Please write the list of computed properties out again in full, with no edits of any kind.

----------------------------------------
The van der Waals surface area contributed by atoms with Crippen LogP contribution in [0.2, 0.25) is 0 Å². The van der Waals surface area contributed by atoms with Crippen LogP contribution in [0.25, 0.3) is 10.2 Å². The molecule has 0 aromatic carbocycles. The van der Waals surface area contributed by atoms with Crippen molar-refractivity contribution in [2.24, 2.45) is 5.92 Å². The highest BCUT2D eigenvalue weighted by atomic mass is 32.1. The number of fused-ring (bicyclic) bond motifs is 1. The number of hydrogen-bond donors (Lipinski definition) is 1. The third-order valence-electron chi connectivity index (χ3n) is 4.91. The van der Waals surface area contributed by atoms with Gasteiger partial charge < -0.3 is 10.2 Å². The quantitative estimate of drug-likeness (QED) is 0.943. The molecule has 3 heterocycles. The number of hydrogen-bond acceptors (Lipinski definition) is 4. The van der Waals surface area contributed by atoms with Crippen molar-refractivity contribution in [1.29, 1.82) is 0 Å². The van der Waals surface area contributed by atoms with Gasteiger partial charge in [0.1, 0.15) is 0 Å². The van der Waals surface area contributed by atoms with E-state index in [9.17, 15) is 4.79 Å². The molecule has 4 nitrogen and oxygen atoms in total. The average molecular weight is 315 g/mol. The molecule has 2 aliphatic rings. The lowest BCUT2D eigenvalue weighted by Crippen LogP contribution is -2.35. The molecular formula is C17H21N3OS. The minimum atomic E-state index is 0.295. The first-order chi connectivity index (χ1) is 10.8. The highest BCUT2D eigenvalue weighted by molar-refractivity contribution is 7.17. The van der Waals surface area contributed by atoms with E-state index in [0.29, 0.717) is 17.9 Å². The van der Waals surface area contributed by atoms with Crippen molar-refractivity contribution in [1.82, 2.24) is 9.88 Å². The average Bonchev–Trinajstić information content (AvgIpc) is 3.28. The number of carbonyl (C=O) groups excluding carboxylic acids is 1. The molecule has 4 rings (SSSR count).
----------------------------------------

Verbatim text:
The van der Waals surface area contributed by atoms with Crippen LogP contribution in [0.2, 0.25) is 0 Å². The van der Waals surface area contributed by atoms with Crippen LogP contribution in [0.25, 0.3) is 10.2 Å². The molecule has 0 aromatic carbocycles. The van der Waals surface area contributed by atoms with Crippen molar-refractivity contribution in [2.24, 2.45) is 5.92 Å². The highest BCUT2D eigenvalue weighted by atomic mass is 32.1. The number of fused-ring (bicyclic) bond motifs is 1. The number of hydrogen-bond donors (Lipinski definition) is 1. The third-order valence-electron chi connectivity index (χ3n) is 4.91. The van der Waals surface area contributed by atoms with Gasteiger partial charge < -0.3 is 10.2 Å². The quantitative estimate of drug-likeness (QED) is 0.943. The molecule has 3 heterocycles. The number of hydrogen-bond acceptors (Lipinski definition) is 4. The van der Waals surface area contributed by atoms with Crippen molar-refractivity contribution in [1.29, 1.82) is 0 Å². The van der Waals surface area contributed by atoms with Gasteiger partial charge in [0.1, 0.15) is 0 Å². The van der Waals surface area contributed by atoms with E-state index in [9.17, 15) is 4.79 Å². The molecule has 4 nitrogen and oxygen atoms in total. The average molecular weight is 315 g/mol. The molecule has 2 aliphatic rings. The lowest BCUT2D eigenvalue weighted by Crippen LogP contribution is -2.35. The molecular formula is C17H21N3OS. The minimum atomic E-state index is 0.295. The first-order chi connectivity index (χ1) is 10.8. The highest BCUT2D eigenvalue weighted by molar-refractivity contribution is 7.17. The van der Waals surface area contributed by atoms with E-state index in [0.29, 0.717) is 17.9 Å². The van der Waals surface area contributed by atoms with Crippen molar-refractivity contribution in [1.82, 2.24) is 9.88 Å². The average Bonchev–Trinajstić information content (AvgIpc) is 3.28. The number of carbonyl (C=O) groups excluding carboxylic acids is 1. The molecule has 4 rings (SSSR count).